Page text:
my half-finished set of 18th century underwear.  shift made from unbleached plain linen, pretty simple.  a striped linen petticoat, a la Katherine’s Dress Site, which I loved the look of so much that I simply copied it.  my stays, as you may be able to tell, are not yet finished; I have to attach the straps still, and they are unbound because my first attempt at binding was too sloppy for my standards, and I haven’t yet redone the job.  the stays are made of two inner layers of cotton muslin, a lining of some very soft white cotton material that I had laying around (probably not period accurate, but, well.) and the outer is a rose-coloured shot silk (not, in retrospect, the best choice for my first try at making stays… but if foresight was 20/20, the world would be so dull ;D)  they’re far from perfect, but for my first real attempt at stays, I’m pleased.  I made up the pattern myself, and it’s sort of a mishmash of a few different patterns that I’d seen before.  the boning in the stays, just to note, is made from plastic packing strips that I got from the garbage at work, for free.  certainly not period accurate, but cheap and convenient :3

I’d like to make another set of stays before I take a crack at a gown, just because I’m sort of a perfectionist.  as for accuracy, however… well, I’m loathe to pay for boning when we’ve just got piles of the stuff laying around at work that just gets thrown away, and is exactly the same size, width, and consistency of corset boning.  I guess we’ll see how the budget is looking when I get there…

I’ll update when I’ve finished off this set of underclothes; hopefully with some pictures of me actually wearing them.  I’ll be honest, they’re not much to look at on their own, but on the dressform, somehow they manage to look even worse…

Jasmine petticoat.

 

quick pic of a petticoat I made some while ago.  I made this to go under a Jasmine costume, which I made out of a gorgeous raspberry purple silk crepe, but which had the unfortunate habit of clinging to my shins and riding up.  I needed something to give the skirt some shape, but just natural shape, so I made this out of some leftover cotton muslin.  it turned out a bit heavy – not ideal for the costume I was wearing it with – but I rather like how it hangs and swishes.  I think it will be better suited for a more substantial costume – a victorian bustle dress, if I ever get around to that project.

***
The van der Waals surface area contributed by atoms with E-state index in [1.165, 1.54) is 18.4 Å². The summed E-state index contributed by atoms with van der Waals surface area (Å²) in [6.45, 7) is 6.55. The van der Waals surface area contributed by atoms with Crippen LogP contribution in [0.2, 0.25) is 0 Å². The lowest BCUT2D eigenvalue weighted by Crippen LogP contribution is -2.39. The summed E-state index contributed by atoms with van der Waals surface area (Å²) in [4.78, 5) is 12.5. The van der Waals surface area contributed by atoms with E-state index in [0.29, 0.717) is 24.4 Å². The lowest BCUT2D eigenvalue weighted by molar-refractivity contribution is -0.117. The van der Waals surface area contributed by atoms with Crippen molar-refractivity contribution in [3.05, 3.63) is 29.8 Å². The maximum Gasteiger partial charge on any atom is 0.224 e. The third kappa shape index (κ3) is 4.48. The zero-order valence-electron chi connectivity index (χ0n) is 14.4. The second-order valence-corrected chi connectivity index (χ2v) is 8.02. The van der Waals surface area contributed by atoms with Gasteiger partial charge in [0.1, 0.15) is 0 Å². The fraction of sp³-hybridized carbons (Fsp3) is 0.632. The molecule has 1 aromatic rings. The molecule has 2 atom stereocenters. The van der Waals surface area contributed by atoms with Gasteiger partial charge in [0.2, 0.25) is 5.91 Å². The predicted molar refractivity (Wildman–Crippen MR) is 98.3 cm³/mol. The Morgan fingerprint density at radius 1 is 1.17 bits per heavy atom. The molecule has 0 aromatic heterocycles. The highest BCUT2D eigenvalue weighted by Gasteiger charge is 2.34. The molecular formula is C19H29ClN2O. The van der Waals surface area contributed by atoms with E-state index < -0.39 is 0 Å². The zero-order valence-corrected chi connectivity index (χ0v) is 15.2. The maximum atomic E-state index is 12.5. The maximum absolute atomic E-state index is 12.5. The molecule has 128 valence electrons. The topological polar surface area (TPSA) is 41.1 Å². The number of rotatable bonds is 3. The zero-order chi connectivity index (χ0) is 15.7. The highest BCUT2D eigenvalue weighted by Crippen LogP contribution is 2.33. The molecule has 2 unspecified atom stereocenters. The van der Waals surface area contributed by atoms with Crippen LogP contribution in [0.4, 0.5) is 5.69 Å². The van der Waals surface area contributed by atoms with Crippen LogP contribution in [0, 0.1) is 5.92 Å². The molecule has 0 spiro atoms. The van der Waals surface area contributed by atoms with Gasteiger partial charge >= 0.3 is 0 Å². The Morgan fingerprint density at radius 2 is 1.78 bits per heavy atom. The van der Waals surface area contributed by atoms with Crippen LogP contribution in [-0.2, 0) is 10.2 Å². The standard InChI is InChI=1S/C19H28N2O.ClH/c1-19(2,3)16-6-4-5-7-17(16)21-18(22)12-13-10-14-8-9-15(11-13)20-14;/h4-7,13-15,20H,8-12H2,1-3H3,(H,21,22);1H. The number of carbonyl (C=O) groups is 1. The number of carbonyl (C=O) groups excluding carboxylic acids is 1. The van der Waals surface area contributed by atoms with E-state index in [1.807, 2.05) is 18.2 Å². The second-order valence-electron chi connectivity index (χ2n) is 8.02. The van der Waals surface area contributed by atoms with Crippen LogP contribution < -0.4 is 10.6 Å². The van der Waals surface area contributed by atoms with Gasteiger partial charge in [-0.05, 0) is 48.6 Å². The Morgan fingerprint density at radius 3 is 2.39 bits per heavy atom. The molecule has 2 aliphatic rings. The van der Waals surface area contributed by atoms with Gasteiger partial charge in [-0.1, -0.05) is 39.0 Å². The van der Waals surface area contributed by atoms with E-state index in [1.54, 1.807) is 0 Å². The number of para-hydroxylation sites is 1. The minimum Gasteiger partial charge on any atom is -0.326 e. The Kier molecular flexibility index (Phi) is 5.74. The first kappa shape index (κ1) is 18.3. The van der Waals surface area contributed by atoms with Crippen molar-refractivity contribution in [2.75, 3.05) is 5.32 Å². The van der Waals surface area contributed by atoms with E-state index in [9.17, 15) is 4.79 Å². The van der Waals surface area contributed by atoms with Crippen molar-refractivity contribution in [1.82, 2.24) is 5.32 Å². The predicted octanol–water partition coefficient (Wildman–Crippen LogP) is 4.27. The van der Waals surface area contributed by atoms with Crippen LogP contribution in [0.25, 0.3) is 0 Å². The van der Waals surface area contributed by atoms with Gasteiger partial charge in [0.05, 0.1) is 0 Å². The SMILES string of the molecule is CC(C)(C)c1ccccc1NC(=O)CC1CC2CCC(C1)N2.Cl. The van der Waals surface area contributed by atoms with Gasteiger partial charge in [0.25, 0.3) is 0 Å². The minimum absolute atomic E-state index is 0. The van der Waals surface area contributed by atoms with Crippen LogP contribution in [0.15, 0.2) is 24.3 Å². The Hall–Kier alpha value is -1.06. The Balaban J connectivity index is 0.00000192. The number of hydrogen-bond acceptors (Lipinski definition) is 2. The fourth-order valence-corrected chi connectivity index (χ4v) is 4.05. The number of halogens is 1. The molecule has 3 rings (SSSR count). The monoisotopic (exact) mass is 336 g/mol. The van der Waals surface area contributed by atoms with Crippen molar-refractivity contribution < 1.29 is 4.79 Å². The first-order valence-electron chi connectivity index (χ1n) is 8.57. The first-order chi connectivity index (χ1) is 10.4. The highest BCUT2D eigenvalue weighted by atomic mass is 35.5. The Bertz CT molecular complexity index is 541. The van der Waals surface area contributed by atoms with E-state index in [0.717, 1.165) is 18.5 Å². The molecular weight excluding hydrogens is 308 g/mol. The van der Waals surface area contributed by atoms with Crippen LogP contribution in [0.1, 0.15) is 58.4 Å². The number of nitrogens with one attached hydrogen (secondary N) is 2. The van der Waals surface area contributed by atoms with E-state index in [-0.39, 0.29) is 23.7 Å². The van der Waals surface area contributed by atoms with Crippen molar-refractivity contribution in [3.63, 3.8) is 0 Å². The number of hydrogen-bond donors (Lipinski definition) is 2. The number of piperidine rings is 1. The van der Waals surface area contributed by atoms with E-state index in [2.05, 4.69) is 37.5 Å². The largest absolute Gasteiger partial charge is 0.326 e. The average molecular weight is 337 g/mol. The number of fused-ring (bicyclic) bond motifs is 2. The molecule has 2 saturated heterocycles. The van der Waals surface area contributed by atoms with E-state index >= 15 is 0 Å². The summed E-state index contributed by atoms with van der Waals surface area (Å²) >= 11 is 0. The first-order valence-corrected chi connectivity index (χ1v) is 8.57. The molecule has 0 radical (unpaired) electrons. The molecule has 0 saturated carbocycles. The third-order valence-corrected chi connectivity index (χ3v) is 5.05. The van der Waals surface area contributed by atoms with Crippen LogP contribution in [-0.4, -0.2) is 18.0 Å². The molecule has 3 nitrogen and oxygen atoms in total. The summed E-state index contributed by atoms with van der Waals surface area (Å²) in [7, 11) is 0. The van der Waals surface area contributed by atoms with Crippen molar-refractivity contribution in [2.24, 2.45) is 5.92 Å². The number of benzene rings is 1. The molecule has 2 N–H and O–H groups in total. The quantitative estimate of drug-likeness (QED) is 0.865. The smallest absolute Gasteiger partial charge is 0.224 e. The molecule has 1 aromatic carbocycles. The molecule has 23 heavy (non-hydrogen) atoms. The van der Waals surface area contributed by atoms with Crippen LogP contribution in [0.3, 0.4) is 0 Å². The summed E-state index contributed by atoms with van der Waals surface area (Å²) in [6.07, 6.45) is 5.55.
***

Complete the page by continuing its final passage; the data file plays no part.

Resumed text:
as far as construction goes, it’s just two strips of muslin for the skirt, and three much longer ones for the ruffles.  ties with a ribbon I happened to have nearby.  the only thing worth noting is that the drawstring only goes halfway around – one half of the petticoat is entirely flat while the other half is gathered.  that’s just because I wasn’t planning ahead and had to add a panel of fabric to the back side at the last minute, but it turned out alright because the extra surface area will help it to fit better over a bustle, should I end up making one. :p

about time!

welp!  my new dress form arrived yesterday (love you, Amazon!  so quick!) and I thought it was about time I got my shit together and made something of this blog.  I’ve got a massive backlog of crap I’ve made that I’d like to get up here eventually, but I’ll start with just one.

I used Burdastyle.com’s peasant blouse pattern, although I modified it quite a bit to my liking.  I made the neckline a drawstring and cut the sleeves short, and I lengthened the torso, using the selvedge as a hem.  I used cotton voile, which I just love, for this shirt.  the torso pieces are doubled up, and the sleeves are a single layer.  this is the perfect summer shirt for me – light and breezy, can be dressed up with jeans or worn loose and free over a bikini.  it also, though not period correct, could be used as a chemise when I ever get around to working on my costumes again.  I feel like making a half dozen more so that I have a full set 😀